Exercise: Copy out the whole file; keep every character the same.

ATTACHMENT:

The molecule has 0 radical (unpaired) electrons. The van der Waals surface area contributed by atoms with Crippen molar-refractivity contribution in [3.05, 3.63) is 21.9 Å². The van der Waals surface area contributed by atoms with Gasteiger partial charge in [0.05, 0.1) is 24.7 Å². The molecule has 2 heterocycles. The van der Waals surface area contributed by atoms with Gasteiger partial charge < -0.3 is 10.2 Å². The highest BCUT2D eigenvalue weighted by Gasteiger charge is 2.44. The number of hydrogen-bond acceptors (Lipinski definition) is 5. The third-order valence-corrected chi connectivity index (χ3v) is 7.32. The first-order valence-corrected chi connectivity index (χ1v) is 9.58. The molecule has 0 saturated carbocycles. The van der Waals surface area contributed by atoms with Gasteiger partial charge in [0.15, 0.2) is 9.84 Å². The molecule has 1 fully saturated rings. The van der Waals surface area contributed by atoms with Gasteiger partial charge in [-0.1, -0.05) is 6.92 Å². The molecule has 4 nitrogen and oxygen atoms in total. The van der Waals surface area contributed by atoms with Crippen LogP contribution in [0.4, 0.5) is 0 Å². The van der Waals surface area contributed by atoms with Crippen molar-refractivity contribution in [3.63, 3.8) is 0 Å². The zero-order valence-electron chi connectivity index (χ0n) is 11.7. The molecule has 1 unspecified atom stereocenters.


The molecule has 0 radical (unpaired) electrons. The van der Waals surface area contributed by atoms with Crippen molar-refractivity contribution in [3.05, 3.63) is 21.9 Å². The van der Waals surface area contributed by atoms with Gasteiger partial charge in [0.05, 0.1) is 24.7 Å². The molecule has 2 heterocycles. The van der Waals surface area contributed by atoms with Gasteiger partial charge < -0.3 is 10.2 Å². The highest BCUT2D eigenvalue weighted by Gasteiger charge is 2.44. The number of hydrogen-bond acceptors (Lipinski definition) is 5. The third-order valence-corrected chi connectivity index (χ3v) is 7.32. The first-order valence-corrected chi connectivity index (χ1v) is 9.58. The molecule has 0 saturated carbocycles. The van der Waals surface area contributed by atoms with Gasteiger partial charge in [0.15, 0.2) is 9.84 Å². The molecule has 1 fully saturated rings. The van der Waals surface area contributed by atoms with Gasteiger partial charge in [-0.1, -0.05) is 6.92 Å². The molecule has 4 nitrogen and oxygen atoms in total. The van der Waals surface area contributed by atoms with Crippen LogP contribution in [0.4, 0.5) is 0 Å². The van der Waals surface area contributed by atoms with Crippen molar-refractivity contribution in [3.63, 3.8) is 0 Å². The zero-order valence-electron chi connectivity index (χ0n) is 11.7. The molecule has 1 unspecified atom stereocenters.